Jack Ellis, Post Haste Mailing

It's simply a matter of common sense. Why would seven highly-paid executives roll up their sleeves and spend an entire day stuffing envelopes when one man with the right equipment can knock out the job in half an hour? That's precisely the logic that has enabled Jack Ellis to build Post Haste Mailing into a prosperous business.

Ellis moved with his family from Long Island, N.Y., at the age of 5 and grew up in downtown Annapolis. While in college, he worked at several of the local restaurants and the Department of Natural Resources. He earned his associate's degree from the Florida Institute of Technology and his bachelor of science degree in environmental engineering from the University of Maryland. After graduating in 1980, Ellis realized that the job market was less than hot. "It was the depression of '80," he recalls. "Nobody was hiring. Gold was $900. People were buying homes at 21 percent. I stayed in the restaurant business for a period of time." Ellis was offered a job at Disney World in the water treatment plant but turned it down. "Nah," he said. "Working in a sewage treatment plant isn't a very sexy career. When you're 18, you want to stop pollution. Then you realize it isn't too cool."

In 1983, Ellis opened Annapolis Post Box, a bulk mailing business on Church Circle, and Post Haste, which shipped packages from the Annapolis Mall. In 1986, Ellis was named Young Entrepreneur of the Year by the Annapolis Chamber of Commerce. Growing pains required a relocation to Hudson Street where Post Haste remained for 13 years before moving to its current location on Russell Street 41/2 years ago.

Post Haste now employs 11 to 17 full- and part-time employees with others on call to work from home when special jobs require folding or stuffing by hand. For standard jobs, the various machines in the shop will fold a letter, insert it into an envelope, address the envelope, put on the postage and sort the batch by zip code. Ellis invented a way of putting two machines together so that these processes can be streamlined into one operation. One person can run a batch of 15,000 letters through the system in 41/2 hours. Manually, the same job would take about 62 man-hours to complete.

The shop's capability is illustrated by the mailing of financial aid books for the Maryland Higher Education Commission to all high school juniors and seniors in the state. After boxing, labeling and posting, the entire mailing weighs 84,000 pounds and fills two tractor trailers. Post Haste gets it done in less than a week.

Many of Post Haste's regular jobs are anti-inflationary. Associations that depend on donations must mail their fund-raising materials, especially when membership is down; businesses must mail their invoices. "If they want to remain in business, they have to mail," he says.

Raymond Crosby, president of Crosby Marketing Communications, has been working with Ellis for more than a decade. "Jack and his staff are extremely knowledgeable about postal regulations, direct mail, package specifications and other nuances about mail that can save our clients significant amounts of time and money," he says. "I think Jack gives you big city capabilities with kind of the local, personalized attention that Crosby Marketing would prefer to deal with."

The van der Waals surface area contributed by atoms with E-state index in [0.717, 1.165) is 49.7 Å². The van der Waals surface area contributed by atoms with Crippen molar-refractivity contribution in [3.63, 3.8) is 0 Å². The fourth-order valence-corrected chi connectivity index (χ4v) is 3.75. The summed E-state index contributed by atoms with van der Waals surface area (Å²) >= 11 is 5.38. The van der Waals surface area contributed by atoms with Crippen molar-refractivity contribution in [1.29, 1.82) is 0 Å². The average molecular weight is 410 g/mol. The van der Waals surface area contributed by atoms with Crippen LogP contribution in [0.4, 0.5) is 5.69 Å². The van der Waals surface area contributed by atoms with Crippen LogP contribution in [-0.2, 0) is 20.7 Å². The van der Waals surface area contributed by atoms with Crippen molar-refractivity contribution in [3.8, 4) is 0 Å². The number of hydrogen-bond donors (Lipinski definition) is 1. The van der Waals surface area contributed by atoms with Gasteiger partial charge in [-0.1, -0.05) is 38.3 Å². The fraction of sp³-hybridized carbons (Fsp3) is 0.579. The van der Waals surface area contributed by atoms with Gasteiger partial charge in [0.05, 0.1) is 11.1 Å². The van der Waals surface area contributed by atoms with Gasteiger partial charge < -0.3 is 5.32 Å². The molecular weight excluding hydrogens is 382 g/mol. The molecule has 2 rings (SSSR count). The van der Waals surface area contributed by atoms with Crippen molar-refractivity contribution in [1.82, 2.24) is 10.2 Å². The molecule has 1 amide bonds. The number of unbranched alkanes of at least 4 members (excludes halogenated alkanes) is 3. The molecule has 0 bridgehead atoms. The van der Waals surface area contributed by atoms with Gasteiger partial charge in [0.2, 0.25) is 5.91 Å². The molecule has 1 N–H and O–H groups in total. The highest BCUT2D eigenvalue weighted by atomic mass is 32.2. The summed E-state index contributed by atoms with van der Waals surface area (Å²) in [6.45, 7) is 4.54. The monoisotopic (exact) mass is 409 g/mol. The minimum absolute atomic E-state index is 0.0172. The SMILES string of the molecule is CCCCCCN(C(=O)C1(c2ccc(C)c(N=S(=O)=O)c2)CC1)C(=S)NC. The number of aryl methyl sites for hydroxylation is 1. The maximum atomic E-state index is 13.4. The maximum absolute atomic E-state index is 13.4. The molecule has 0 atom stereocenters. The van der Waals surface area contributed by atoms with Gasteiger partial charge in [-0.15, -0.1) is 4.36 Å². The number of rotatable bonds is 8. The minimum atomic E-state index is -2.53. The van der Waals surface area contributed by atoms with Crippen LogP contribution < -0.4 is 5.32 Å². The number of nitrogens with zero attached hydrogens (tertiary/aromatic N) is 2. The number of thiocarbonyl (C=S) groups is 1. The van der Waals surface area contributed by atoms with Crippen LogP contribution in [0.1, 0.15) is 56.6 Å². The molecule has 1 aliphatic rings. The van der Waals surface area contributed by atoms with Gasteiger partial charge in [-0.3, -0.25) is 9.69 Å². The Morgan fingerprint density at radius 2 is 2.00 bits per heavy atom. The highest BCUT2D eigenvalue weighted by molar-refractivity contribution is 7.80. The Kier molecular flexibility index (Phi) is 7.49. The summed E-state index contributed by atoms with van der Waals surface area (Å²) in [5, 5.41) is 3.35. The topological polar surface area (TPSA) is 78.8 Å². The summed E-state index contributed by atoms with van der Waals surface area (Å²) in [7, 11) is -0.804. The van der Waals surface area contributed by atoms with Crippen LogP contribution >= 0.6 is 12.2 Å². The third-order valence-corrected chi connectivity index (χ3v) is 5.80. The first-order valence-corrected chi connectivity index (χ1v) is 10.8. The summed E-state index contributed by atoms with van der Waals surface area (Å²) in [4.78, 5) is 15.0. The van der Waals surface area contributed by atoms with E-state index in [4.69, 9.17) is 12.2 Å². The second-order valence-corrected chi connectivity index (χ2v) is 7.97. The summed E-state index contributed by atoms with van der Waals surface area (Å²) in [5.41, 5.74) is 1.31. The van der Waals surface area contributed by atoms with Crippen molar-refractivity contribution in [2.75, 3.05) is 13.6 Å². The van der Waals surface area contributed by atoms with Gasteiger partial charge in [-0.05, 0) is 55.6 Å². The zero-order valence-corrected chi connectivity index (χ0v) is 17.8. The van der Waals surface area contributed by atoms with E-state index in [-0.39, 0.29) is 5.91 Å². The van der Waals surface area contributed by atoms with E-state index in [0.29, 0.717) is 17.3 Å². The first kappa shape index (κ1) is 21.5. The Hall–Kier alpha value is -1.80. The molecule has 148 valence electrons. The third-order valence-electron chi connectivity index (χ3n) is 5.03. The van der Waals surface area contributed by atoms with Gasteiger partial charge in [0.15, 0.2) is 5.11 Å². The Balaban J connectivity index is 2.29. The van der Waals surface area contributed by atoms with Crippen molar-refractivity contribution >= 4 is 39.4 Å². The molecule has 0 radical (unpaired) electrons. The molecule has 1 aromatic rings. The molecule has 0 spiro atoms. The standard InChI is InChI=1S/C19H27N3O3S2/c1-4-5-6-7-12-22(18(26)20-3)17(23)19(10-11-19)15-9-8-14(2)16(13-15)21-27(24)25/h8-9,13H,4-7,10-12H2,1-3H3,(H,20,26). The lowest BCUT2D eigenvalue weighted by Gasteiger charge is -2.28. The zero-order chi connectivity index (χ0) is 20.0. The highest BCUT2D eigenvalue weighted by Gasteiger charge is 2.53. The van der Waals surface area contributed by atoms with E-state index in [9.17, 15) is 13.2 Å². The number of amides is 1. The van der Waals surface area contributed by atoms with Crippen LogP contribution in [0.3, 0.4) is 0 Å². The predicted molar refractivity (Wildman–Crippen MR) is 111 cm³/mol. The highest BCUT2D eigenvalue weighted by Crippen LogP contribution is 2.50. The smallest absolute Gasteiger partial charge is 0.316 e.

Ellis recognizes the benefit of working in the city where he grew up. "People give me feedback, so I know what works," he says. "I live here and grew up here---that's my value. I know 'who' and 'what' here. If a new business coming to town wants to mail to a certain area, I understand what's going on and give them an answer."

Customers are encouraged to come in and see how things work at Post Haste. Ellis is happy to educate them about the process and the natural elements that can sometimes hinder that process: gravity, friction, static electricity and humidity. Ellis will also go into companies and teach their employees how to sell with direct mail. "I will educate the staff of printing companies; I'll teach classes on mail, basic requirements and postal procedures," he says. "Then, when they go into a sales situation, they know." Ellis reminds them that 75 percent of everything printed gets mailed and adds, "If you sold them the printing and you're not mailing it, who is?"

Jim Barthold of Annapolis Boat Shows has been using Ellis' mailing services "...forever. You stick with people who have done a good job for you, people who have earned it by being responsive to your needs," says Barthold. "Jack started out fairly small. He has quite a good operation now, and he owes it all to working hard and giving good service."

When Ellis isn't working, he spends much of his time with his four children who range in age from 5 to 14, and he coaches youth lacrosse, soccer and baseball. The family also enjoys chartering a boat and getting away for a long weekend now and then.

One Sunday several years ago, when Ellis was away, Harrison Ford came into the shop and wanted to mail the art work he had bought from the Dawson Gallery. Ellis says, "The older lady who was working that day didn't know who he was, and she told him we couldn't accept his check. Harrison Ford said to her, 'I'm the guy who is blocking the streets and filming this movie!'" Ellis smiles and adds, "I had his home phone number."

Martie Callaghan is a freelance writer and native Marylander who enjoys spending time with her five grandchildren.


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